The House I Lived In

I grew up in a 100-year old, 13-room White Elephant that was boarded up for years after World War Two. It was the kind of shingled house one might find in the Hampton’s, but this one was in Bayswater, a part of the Rockaway’s that once was a summer getaway for prominent families. What made me think of this house was the book An Uncommon Cape written by Eleanor Brackbill, retired Education Director at the Neuberger Museum. The book is about a Cape Cod style house she and her husband artist Michael Torlen bought in Mamaroneck some twelve years ago.

It was an ordinary  house, she said, “one where George Washington didn’t sleep.” At first, she thought the house might be a Sears Roebuck mail order house, popular from 1908 to 1940.  Upon further exploration, Brackbill found it to be a McCalls Magazine house. The house and its plans were featured in the magazine in May 1937 and Brackbill found some 30 of them built in Westchester. Then, to add to the mystery, she discovered that the house had been moved from its original site to make way for the construction of Interstate 95.  Mounting curiosity turned to obsession as she tracked down 32 sequential owners of the new location, including the Richfields, Gedneys and Heathcotes. The initial owner was a Siwanoy chief named Wappaquewam.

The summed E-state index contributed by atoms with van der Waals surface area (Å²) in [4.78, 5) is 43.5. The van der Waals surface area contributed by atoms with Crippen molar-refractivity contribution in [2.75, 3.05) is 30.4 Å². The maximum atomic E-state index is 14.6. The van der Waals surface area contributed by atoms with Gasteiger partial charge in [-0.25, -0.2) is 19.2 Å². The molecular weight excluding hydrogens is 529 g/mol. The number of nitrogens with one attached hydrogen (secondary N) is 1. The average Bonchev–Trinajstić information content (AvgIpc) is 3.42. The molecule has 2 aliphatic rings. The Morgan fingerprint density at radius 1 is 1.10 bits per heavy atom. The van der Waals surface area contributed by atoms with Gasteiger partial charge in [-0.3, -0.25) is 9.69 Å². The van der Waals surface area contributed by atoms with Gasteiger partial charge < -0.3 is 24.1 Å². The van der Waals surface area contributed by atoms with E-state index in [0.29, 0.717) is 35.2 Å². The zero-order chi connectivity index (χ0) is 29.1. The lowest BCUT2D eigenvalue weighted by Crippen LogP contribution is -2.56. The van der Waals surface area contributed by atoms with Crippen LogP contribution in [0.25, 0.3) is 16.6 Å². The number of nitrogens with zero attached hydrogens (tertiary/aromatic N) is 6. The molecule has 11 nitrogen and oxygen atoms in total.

Recently, as I listened to this house story, I felt a pang of remorse that I never thought to trace the genealogy of my old house, which some years later was destroyed by fire.  The Rockaway peninsula was also once inhabited by native Americans, in this case a tribe named Reckonwacky. It is said that Chief Tackapoucha sold land to John Palmer, and later families such as the Motts, Hewletts and Cornells were the landed gentry. It’s true that everyone has a story.  Now Eleanor Brackbill has convinced me that every house has a story. To find out how you can find your own house story, check out one of her book lectures listed on the author’s website.  Just be ready for research, research, research.

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